2 February 2018 | boblipton
If It Didn't Claim to Be Sherlock Holmes, I'd Like It a Lot
William K. Howard directed this at the top of his powers. Most sources claim he was influenced by Murnau. I think his stuff looks like Tod Browning, but it doesn't really matter where he got that fast-cutting-between-askew-images-from. It's compelling and exciting. On the other hand, the script is the least Sherlockian thing I have ever seen. It's a sequel to the Gillette play. Ernest Torrence, playing Moriarity with a gotch eye is to be hanged, so Holmes is set to retire, marry Miriam Jordan and live a life of riding to the hounds. But Moriarity escapes and begins to wreak a terrible vengeance.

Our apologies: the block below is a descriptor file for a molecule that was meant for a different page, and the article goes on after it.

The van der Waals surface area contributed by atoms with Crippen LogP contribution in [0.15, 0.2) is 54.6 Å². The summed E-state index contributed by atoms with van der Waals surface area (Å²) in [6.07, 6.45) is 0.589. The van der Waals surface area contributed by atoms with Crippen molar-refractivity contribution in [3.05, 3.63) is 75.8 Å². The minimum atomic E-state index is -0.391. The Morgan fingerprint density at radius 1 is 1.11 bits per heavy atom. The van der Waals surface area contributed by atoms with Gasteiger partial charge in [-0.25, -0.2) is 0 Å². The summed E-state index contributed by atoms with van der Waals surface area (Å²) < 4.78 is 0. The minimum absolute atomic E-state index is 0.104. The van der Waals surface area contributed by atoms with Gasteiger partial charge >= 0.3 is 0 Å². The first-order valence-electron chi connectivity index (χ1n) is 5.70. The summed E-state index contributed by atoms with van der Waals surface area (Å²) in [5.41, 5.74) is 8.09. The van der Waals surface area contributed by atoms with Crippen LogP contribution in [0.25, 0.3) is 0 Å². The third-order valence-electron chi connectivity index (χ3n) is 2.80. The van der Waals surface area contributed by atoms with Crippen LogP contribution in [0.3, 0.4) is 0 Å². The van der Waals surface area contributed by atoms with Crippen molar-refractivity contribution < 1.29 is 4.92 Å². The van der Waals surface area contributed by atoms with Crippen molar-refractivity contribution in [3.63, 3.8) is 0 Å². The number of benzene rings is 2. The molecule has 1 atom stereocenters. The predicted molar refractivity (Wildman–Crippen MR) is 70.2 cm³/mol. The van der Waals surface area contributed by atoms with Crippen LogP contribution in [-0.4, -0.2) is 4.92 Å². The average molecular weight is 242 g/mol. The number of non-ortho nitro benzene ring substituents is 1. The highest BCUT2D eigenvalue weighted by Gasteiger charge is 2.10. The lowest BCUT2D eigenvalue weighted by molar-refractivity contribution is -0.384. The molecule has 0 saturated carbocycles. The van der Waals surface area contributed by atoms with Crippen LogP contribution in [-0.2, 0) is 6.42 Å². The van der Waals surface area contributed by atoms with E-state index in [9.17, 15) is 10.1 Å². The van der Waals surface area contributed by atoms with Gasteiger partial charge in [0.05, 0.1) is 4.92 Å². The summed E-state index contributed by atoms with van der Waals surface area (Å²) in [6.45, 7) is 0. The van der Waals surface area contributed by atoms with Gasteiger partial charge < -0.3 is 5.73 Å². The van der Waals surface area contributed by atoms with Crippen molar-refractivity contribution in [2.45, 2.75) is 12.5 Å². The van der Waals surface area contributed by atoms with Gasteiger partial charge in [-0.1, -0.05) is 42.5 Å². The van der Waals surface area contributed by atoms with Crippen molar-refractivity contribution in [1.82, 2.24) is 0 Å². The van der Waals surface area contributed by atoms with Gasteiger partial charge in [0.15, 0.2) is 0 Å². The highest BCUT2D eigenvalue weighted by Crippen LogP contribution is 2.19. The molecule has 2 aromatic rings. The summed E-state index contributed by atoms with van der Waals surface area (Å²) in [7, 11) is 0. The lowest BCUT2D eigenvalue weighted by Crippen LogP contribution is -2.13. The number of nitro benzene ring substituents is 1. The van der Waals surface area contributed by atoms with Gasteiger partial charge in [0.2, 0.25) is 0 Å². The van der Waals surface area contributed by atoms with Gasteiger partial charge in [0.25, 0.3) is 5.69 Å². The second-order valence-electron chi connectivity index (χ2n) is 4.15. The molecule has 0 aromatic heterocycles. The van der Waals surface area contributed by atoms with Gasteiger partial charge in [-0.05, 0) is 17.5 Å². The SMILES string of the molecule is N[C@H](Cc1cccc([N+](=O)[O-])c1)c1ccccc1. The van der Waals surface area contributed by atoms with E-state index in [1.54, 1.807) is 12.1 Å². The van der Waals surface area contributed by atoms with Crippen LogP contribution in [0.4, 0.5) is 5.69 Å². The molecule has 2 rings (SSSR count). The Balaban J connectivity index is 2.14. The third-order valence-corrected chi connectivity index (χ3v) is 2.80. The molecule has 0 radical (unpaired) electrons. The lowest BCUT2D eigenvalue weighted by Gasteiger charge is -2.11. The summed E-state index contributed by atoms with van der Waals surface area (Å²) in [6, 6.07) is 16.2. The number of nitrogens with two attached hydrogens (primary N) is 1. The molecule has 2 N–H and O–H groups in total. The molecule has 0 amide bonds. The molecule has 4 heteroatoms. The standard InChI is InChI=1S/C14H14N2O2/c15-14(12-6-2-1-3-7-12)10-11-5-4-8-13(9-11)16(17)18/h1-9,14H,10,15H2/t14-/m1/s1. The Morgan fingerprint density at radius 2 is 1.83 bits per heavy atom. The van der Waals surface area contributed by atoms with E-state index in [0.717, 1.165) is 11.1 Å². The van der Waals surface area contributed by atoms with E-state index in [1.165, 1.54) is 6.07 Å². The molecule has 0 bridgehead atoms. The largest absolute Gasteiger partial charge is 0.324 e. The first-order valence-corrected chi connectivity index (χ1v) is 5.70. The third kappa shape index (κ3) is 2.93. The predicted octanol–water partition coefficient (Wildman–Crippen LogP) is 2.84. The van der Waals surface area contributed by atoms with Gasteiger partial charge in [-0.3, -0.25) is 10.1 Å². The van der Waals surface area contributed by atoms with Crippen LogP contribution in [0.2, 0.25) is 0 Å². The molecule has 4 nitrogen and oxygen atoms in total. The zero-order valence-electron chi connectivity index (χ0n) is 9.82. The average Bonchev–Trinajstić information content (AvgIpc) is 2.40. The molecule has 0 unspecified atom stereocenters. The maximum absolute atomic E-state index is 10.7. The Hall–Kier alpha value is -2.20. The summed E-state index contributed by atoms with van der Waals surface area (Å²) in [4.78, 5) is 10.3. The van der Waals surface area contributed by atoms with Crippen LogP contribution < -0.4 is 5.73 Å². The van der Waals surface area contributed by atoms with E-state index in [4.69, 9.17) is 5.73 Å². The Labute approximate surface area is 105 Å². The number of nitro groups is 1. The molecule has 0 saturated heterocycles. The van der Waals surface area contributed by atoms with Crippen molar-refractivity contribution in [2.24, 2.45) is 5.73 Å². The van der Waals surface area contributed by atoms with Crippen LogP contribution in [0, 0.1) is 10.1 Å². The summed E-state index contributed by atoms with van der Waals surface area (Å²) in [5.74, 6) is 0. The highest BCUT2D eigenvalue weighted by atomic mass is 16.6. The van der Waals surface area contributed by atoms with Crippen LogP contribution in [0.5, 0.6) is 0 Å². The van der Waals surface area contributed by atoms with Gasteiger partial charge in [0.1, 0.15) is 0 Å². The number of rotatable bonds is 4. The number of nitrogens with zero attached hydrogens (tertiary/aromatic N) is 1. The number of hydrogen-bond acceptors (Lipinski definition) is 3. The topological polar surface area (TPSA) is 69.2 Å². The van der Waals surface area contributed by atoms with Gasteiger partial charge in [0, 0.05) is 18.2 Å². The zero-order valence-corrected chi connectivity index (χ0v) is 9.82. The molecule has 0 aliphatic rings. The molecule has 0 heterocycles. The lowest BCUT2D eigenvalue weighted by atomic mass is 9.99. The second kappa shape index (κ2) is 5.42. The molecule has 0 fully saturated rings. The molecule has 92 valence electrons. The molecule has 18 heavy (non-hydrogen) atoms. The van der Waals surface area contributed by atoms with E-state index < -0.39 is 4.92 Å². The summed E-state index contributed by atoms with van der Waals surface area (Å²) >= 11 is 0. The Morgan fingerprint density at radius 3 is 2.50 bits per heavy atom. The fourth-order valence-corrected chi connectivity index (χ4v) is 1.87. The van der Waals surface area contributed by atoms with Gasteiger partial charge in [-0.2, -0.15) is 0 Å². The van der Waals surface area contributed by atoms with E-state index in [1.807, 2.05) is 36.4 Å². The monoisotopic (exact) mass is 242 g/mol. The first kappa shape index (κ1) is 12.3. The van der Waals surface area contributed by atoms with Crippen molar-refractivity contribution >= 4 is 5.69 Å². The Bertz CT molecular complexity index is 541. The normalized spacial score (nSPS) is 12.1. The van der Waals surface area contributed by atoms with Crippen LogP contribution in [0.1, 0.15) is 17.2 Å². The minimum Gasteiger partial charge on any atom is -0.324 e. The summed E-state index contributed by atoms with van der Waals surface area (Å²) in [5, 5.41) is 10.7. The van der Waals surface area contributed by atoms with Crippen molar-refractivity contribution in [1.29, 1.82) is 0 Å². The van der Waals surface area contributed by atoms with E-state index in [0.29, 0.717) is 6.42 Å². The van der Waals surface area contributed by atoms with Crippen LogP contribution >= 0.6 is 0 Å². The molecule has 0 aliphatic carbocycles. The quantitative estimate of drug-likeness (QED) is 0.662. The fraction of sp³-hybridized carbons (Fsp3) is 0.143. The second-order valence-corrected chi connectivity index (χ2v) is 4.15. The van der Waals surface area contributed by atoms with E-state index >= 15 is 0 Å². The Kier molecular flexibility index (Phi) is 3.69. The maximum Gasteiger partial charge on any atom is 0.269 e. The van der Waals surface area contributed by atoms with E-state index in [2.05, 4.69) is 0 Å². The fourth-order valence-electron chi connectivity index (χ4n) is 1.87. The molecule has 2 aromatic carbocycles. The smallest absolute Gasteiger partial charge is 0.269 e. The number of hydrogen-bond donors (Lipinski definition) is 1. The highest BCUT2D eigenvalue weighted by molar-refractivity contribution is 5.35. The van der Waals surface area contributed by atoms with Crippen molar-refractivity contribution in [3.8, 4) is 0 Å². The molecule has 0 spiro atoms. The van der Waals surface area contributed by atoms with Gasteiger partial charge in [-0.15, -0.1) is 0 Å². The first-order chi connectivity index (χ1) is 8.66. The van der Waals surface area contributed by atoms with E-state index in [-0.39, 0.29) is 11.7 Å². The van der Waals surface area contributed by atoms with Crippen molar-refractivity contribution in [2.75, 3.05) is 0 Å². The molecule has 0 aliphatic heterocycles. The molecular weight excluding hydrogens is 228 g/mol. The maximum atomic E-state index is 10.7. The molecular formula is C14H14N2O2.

Clive Brooks makes an adequate Holmes, , since he lives in a world of morons. Watson disappears early on, which is a good thing, since the role is played by Reginald Owen.
So, how do I rate this? It's a movie that is worth watching, because it is such a visual treat, with some wonderful ur-Noir cinematography by George Barnes, including a sequence that is mostly lit by arc welding light. However, pretend it's Bulldog Drummond and not Sherlock Holmes.